Elements of Worship: Incense, Icons, and Candles

By Jon DiNovo, participant at Goud op Zondag

The Christian Church has existed for nearly two thousand years and in those years many different forms of worship have arisen. These forms of worship, known as “Liturgy”, are intended to provide the worshiper with a guide or direction to their time of reverence with God.

Naturally, there’s a strong diversity of liturgy in the Church at large. Much has been written about this and much could still be written. One liturgical practice can be so familiar to a Christian that they don’t even think twice about it, while the very same practice can be totally foreign to another. For this reason, it’s important for the Church to have at least some basic understanding of foreign liturgical practices. In understanding and appreciating these different approaches to worship, the global Church can grow in unity and love for one another. Just as Christ desires. 

For this reason, we’re going to take a look at three different liturgical elements that many from Protestant backgrounds are typically unfamiliar with. The elements I’m talking about being incense, icons, and candles.


All liturgical elements have an origin in use. Some have a long-lasting history behind them. Incense is a perfect example of this having been present in worship services as far back as the time of the Old Testament. The use of incense persists throughout Scripture as a whole, reaching even into the final book of the Bible in Revelation 8v3-5. Knowing this, it’s plain to see why incense has been incorporated into Church worship at large- particularly in Catholic and Orthodox traditions.

The incense is representative of the prayers of the people ascending to God. This visual representation can help worshipers better understand and feel connected to their communication with God. 

The use of incense also invokes the sense of smell in an attempt to bring a holistic experience to worship by incorporating as many of the five senses as possible. These uses paint a poignant image of worship for followers of Christ, connecting them to the earliest Hebrew worshippers. 


Incredibly prevalent in most branches of the Orthodox Church is the use of icons. Icons are visual representations of holy individuals whether that be Christ Himself, one of the disciples, Mary, the mother of Jesus, or one of the saints. Much like the rising streams of incense, the appearance of icons grants a visual aid to worshippers by providing a physical representation of an individual who inspires reverence for God. 

There has been a long-standing debate surrounding icons and their place in worship, with some critiquing their use as idolatry (worshiping a created image over the Creator Himself). The greatest known instance of this debate broke out in the Byzantine Empire in the 8th and 9th centuries in a conflict known as “the Iconoclastic Controversy”. During this time there was mass revolt and unrest over the use of icons. It should be noted, however, that mainline, Orthodox theology states that icons themselves are not the object of worship, God alone is that; the icon is merely meant to direct attention toward God.

Debate continues to surround the use of icons, particularly in more conservative and Western spheres of the Church. Ultimately, though, it is God who best knows the heart of the individual. There’s little reason for us to believe that the use of icons is idolatry, so long as the worshiper is using the icon as merely a way to inspire reverence towards God and God alone- similar to how the sunset or starry sky moves us to worship and glory in their Creator.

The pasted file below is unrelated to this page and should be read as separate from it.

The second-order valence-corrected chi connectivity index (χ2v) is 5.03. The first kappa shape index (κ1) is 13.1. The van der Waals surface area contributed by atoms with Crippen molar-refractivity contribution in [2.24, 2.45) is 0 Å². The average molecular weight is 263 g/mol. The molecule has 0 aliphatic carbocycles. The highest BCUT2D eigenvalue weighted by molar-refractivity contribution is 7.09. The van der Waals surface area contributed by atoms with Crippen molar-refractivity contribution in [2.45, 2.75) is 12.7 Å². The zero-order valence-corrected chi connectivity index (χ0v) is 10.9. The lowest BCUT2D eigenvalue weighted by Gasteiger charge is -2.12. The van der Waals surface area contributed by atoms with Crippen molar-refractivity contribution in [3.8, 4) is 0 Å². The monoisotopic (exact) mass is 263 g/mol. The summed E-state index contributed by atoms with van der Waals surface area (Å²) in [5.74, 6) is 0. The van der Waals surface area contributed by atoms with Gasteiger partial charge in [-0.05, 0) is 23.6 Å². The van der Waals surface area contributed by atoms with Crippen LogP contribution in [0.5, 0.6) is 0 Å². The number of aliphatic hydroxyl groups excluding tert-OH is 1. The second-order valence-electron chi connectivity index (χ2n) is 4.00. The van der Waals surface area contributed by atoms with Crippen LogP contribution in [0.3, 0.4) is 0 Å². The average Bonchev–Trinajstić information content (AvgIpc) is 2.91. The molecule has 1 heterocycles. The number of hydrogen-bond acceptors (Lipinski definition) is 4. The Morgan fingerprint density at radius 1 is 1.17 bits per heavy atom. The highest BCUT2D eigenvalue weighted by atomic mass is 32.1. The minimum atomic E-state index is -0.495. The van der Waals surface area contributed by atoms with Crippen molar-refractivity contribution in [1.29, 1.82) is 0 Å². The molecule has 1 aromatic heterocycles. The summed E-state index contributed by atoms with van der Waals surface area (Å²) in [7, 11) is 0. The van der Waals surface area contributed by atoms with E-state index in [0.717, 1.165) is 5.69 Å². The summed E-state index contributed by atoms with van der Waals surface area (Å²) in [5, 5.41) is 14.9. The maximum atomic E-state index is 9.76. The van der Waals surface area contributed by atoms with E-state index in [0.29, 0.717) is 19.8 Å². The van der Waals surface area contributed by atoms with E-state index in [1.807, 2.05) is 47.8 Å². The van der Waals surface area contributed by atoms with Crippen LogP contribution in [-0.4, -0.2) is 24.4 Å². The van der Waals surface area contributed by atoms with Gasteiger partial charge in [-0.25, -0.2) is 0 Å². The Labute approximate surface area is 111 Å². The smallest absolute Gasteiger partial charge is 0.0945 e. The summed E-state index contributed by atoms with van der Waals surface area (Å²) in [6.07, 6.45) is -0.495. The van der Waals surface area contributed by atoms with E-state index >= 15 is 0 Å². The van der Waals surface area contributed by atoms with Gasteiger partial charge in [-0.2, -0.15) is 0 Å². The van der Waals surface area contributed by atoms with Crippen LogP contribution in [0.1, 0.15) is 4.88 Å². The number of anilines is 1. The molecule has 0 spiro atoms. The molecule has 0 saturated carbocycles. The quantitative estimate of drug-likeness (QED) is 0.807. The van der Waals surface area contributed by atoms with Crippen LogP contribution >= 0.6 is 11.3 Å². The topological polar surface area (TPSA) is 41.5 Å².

Much less controversial and more widespread is the use of candles. Candles appear in liturgies in all main branches of the Church: Protestant, Catholic, and Orthodox alike.

Protestant Lutherans make use of candles in their worship services to point back to the simple yet always relevant and necessary message of Jesus Christ as the light of the world.

For Catholics, the use of beeswax candles holds deep, symbolic meaning. The beeswax represents the flesh of Christ, the wick represents His soul, and the flame represents His divinity.

In the Orthodox world, St. Symeon of Thessalonica stated that candles symbolize the purity of the soul, the malleability of the soul, and the propensity of Christ’s followers to bring light to a darkened world. While Nicodemus of Mount Athos held similar views saying that candles represent God’s light in man, the joy of God’s presence, the honoring of saints and martyrs, and the forgiveness of sins.

The use of candles in Christian worship shows how something so small and simple can hold deep and inspiring meaning for those with faith in Christ.

Elements and Their Focus

I hope that our brief look into the use of these elements has taught you something new about the Church at large. I also encourage you to dig deeper into studying the rich histories behind the liturgies that incorporate incense, icons, and candles.

The Holy Trinity of Father, Son, and Spirit is the central and only focus of worship in the Christian faith. The incorporation of elements like incense, icons, and candles can do well to give us visual, and sometimes even nasal, reminders of God and our relation to Him. We must allow them to be guides that take our devotion and worship to the One who truly matters. The elements are not the ends in themselves but the means to the glorious and loving end that is God.

When we are able to view them accordingly, these wonderful elements can be embraced and appreciated in the way they were always meant to be.


May the Lord bless you as you worship Him.

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